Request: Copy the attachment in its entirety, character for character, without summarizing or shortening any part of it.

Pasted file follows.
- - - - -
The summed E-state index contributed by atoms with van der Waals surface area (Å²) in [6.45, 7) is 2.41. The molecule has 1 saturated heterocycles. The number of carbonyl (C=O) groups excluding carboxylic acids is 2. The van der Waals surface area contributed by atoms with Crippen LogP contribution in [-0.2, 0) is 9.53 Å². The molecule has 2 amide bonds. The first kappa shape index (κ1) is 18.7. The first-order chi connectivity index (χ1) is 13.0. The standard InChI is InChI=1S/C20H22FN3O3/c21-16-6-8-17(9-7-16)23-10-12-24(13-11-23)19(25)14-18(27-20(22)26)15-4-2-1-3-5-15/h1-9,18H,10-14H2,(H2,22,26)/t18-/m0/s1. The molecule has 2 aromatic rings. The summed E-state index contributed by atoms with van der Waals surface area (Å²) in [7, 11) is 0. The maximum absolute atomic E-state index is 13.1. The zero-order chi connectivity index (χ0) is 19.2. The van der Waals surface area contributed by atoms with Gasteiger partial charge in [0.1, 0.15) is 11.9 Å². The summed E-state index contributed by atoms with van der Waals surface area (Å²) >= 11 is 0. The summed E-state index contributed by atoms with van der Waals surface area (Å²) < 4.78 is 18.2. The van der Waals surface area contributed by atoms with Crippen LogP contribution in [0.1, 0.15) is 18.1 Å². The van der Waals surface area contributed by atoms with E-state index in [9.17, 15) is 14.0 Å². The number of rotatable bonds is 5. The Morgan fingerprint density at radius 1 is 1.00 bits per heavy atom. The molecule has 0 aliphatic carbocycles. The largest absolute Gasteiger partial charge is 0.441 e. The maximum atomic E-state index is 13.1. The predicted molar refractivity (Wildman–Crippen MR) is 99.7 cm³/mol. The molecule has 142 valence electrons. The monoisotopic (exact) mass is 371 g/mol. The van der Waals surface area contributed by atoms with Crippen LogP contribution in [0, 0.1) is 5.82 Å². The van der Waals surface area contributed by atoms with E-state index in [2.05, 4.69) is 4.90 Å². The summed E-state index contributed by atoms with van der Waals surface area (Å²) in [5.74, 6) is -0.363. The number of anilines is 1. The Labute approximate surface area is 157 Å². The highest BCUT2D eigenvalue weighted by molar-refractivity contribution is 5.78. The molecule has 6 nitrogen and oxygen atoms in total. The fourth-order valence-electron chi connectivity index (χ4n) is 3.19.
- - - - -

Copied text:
The summed E-state index contributed by atoms with van der Waals surface area (Å²) in [6.45, 7) is 2.41. The molecule has 1 saturated heterocycles. The number of carbonyl (C=O) groups excluding carboxylic acids is 2. The van der Waals surface area contributed by atoms with Crippen LogP contribution in [-0.2, 0) is 9.53 Å². The molecule has 2 amide bonds. The first kappa shape index (κ1) is 18.7. The first-order chi connectivity index (χ1) is 13.0. The standard InChI is InChI=1S/C20H22FN3O3/c21-16-6-8-17(9-7-16)23-10-12-24(13-11-23)19(25)14-18(27-20(22)26)15-4-2-1-3-5-15/h1-9,18H,10-14H2,(H2,22,26)/t18-/m0/s1. The molecule has 2 aromatic rings. The summed E-state index contributed by atoms with van der Waals surface area (Å²) in [7, 11) is 0. The maximum absolute atomic E-state index is 13.1. The zero-order chi connectivity index (χ0) is 19.2. The van der Waals surface area contributed by atoms with Gasteiger partial charge in [0.1, 0.15) is 11.9 Å². The summed E-state index contributed by atoms with van der Waals surface area (Å²) >= 11 is 0. The summed E-state index contributed by atoms with van der Waals surface area (Å²) < 4.78 is 18.2. The van der Waals surface area contributed by atoms with Crippen LogP contribution in [0.1, 0.15) is 18.1 Å². The van der Waals surface area contributed by atoms with E-state index in [9.17, 15) is 14.0 Å². The number of rotatable bonds is 5. The Morgan fingerprint density at radius 1 is 1.00 bits per heavy atom. The molecule has 0 aliphatic carbocycles. The largest absolute Gasteiger partial charge is 0.441 e. The maximum atomic E-state index is 13.1. The predicted molar refractivity (Wildman–Crippen MR) is 99.7 cm³/mol. The molecule has 142 valence electrons. The monoisotopic (exact) mass is 371 g/mol. The van der Waals surface area contributed by atoms with Crippen LogP contribution in [0, 0.1) is 5.82 Å². The van der Waals surface area contributed by atoms with E-state index in [2.05, 4.69) is 4.90 Å². The summed E-state index contributed by atoms with van der Waals surface area (Å²) in [5.74, 6) is -0.363. The number of anilines is 1. The Labute approximate surface area is 157 Å². The highest BCUT2D eigenvalue weighted by molar-refractivity contribution is 5.78. The molecule has 6 nitrogen and oxygen atoms in total. The fourth-order valence-electron chi connectivity index (χ4n) is 3.19.